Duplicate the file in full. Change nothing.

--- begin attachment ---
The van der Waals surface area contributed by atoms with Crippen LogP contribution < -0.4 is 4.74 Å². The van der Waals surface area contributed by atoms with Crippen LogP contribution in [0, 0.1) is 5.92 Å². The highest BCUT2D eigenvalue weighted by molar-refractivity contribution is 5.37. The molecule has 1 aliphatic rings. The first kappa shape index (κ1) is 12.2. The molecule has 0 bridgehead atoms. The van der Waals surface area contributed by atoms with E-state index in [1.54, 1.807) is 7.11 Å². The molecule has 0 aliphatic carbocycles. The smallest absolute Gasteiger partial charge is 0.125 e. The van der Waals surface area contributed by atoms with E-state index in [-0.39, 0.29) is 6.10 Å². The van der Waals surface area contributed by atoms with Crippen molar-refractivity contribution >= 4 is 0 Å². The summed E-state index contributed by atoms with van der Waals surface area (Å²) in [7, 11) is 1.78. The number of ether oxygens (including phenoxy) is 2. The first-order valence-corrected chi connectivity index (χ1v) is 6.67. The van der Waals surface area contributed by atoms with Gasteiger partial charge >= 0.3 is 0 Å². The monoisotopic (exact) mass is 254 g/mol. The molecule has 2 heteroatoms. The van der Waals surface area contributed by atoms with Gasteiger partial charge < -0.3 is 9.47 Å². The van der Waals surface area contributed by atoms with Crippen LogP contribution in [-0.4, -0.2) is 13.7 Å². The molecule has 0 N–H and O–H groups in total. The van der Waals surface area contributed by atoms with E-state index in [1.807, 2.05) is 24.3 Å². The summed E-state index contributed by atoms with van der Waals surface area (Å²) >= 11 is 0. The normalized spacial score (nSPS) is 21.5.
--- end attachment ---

The van der Waals surface area contributed by atoms with Crippen LogP contribution < -0.4 is 4.74 Å². The van der Waals surface area contributed by atoms with Crippen LogP contribution in [0, 0.1) is 5.92 Å². The highest BCUT2D eigenvalue weighted by molar-refractivity contribution is 5.37. The molecule has 1 aliphatic rings. The first kappa shape index (κ1) is 12.2. The molecule has 0 bridgehead atoms. The van der Waals surface area contributed by atoms with E-state index in [1.54, 1.807) is 7.11 Å². The molecule has 0 aliphatic carbocycles. The smallest absolute Gasteiger partial charge is 0.125 e. The van der Waals surface area contributed by atoms with E-state index in [-0.39, 0.29) is 6.10 Å². The van der Waals surface area contributed by atoms with Crippen molar-refractivity contribution >= 4 is 0 Å². The summed E-state index contributed by atoms with van der Waals surface area (Å²) in [7, 11) is 1.78. The number of ether oxygens (including phenoxy) is 2. The first-order valence-corrected chi connectivity index (χ1v) is 6.67. The van der Waals surface area contributed by atoms with Gasteiger partial charge >= 0.3 is 0 Å². The monoisotopic (exact) mass is 254 g/mol. The molecule has 2 heteroatoms. The van der Waals surface area contributed by atoms with Gasteiger partial charge < -0.3 is 9.47 Å². The van der Waals surface area contributed by atoms with Crippen LogP contribution in [-0.4, -0.2) is 13.7 Å². The molecule has 0 N–H and O–H groups in total. The van der Waals surface area contributed by atoms with E-state index in [1.807, 2.05) is 24.3 Å². The summed E-state index contributed by atoms with van der Waals surface area (Å²) >= 11 is 0. The normalized spacial score (nSPS) is 21.5.